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What's behind these surprising crude stockpile declines — and how long they can last

Chinese laborers repair an oil pumping unit at Huabei oil field.
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Chinese laborers repair an oil pumping unit at Huabei oil field.

The government has reported surprisingly large drops in U.S. crude oil inventories in six of the last seven weeks, but some analysts say they may not last.

The amount of crude oil in storage usually swells at this time of year as refineries scale back operations to perform maintenance. But the opposite has happened during the last two months. In all but one instance, weekly data have either showed a bigger-than-expected drop in stockpiles or confounded forecasts for a rise.

During that period, U.S. commercial crude inventory has plummeted by 26.5 million barrels, Reuters reported, citing analysts at JCB.

The pace of stockpile declines is critical because inventories remain near all-time highs amid a persistent supply glut in global crude oil. A draw down to more normal levels will play a crucial role in balancing the physical oil market and restoring some stability to the energy sector and related industries, which have been rocked by a two-year oil price downturn.


On Wednesday, the Energy Information Administration reported crude stocks fell by 5.2 million barrels in the week through Oct. 14 as refinery activity continued to slow and imports plunged by 954,000 barrels a day. Analysts surveyed by Reuters had expected a 2.7 million barrel increase.

A 1.6 million barrel drop at the Cushing, Oklahoma, delivery hub reported Wednesday was to be expected due to an outage in the Plains All American's Basin pipeline that carries crude from West Texas to Cushing, according to Tony Starkey, manager of energy analysis at Platts Analytics.

But he said the nearly million-barrel decline in imports came as a surprise.

"Top importers into the U.S. saw volumes drop almost across the board, with notables such as Saudi Arabia showing the lowest imports since February, and Colombia showing a drop in imports of some 200 [million barrels per day] as well, its lowest level in a year," he said.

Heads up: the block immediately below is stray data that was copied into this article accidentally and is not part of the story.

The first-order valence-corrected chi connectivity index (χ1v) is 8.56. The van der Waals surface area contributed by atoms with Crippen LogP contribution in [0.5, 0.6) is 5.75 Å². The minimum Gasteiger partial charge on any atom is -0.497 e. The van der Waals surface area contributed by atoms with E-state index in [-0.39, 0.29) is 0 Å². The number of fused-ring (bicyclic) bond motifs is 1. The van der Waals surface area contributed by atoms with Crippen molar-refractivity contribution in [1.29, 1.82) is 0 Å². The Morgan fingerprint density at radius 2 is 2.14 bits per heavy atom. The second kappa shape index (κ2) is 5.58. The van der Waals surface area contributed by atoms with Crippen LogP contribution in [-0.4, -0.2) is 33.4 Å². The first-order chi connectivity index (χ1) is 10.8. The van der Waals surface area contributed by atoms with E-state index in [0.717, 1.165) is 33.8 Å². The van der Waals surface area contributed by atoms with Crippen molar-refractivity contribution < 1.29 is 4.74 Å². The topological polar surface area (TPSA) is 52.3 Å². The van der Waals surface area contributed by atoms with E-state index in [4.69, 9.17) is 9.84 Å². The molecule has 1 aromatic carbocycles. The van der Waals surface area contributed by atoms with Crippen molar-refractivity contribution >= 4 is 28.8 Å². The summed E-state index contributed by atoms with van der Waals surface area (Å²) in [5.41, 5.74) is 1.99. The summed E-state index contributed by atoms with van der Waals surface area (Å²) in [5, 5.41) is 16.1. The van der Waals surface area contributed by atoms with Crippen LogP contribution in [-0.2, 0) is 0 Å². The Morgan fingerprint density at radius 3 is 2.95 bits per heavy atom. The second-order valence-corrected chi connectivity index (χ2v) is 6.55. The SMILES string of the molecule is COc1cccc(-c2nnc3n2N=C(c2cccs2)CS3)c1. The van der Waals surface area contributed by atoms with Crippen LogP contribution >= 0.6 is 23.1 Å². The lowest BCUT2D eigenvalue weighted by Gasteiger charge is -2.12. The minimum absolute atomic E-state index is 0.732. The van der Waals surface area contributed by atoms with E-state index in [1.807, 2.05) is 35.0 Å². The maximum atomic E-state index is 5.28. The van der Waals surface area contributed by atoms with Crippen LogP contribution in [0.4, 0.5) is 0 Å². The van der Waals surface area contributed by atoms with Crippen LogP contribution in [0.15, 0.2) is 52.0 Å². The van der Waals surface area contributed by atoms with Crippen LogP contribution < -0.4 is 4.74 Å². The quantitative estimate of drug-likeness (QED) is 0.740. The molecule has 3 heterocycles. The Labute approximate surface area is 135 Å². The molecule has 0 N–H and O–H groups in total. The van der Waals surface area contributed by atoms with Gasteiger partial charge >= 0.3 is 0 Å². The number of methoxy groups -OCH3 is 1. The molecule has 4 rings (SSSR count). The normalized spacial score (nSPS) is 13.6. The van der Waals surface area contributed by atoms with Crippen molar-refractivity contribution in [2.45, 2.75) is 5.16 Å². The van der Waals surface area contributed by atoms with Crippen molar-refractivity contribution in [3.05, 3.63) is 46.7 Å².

Starkey said the import collapse could be explained by a wider spread between U.S. crude and Brent prices and a more attractive cost structure for Brent — both of which make imported oil more attractive — as well as supply outages overseas. But the impact from all of those trends is currently winding down, he said.

Instead, many analysts believe the U.S. market is simply well-supplied with crude and refiners aren't keen on importing any more.

Imports began falling five weeks ago when Tropical Storm Hermine entered the Gulf of Mexico, disrupting some refinery operations. Crude imports, which hit a four-year high of 8.9 million barrels a day in the final week of August, stood at 6.9 million barrels a day last week.

"Refiners are importing less crude oil and are really just starting to draw down onshore inventory," Andrew Lipow, president of Lipow Oil Associates, told CNBC. "Week in and week out we're seeing lower amounts of imports than one might expect given the amount of crude oil we're processing."

Lipow expects inventories to continue to decline as refiners and traders begin to draw down their stockpiles to avoid a bigger tax bill, rather than buying new imported barrels. Taxes on stored barrels are assessed in parts of Texas and Louisiana at year-end.

Fuel inventories also remain elevated, and the surprise 2.5 million barrel build in gasoline stocks on Wednesday is disconcerting for refiners, Lipow said.

John Kilduff, founding partner at energy hedge fund Again Capital, agrees that refiners appear to have little need for imports. Refining margins have also eroded as oil prices rebound, prompting refiners to burn off their stocks while they wait to see if prices slide, he said. Refiners typically see profits rise when crude oil, the raw material for many fuels, falls.

Ultimately though, Kilduff said he believes barrels sitting in floating storage will finally come onshore and cause inventories to creep higher once again.

"Refinery run rates are just too low not to see substantial crude builds," he said.

Crude inputs into refineries have fallen by more than 1.5 million barrels per day since the beginning of September.

It is not unusual for 12 million barrels of crude to sit off the shore of the refinery-lined Gulf Coast, but ClipperData has tracked 22 million barrels in floating storage in the past week, according to Matt Smith, head of commodity research at the firm.

Smith said Wednesday's data marked an inflection point as refiners exit the peak of refinery maintenance season.

"Going forward, we should see refinery runs starting to increase, these refineries coming out of maintenance, and then a return to imports and a return to builds," he said.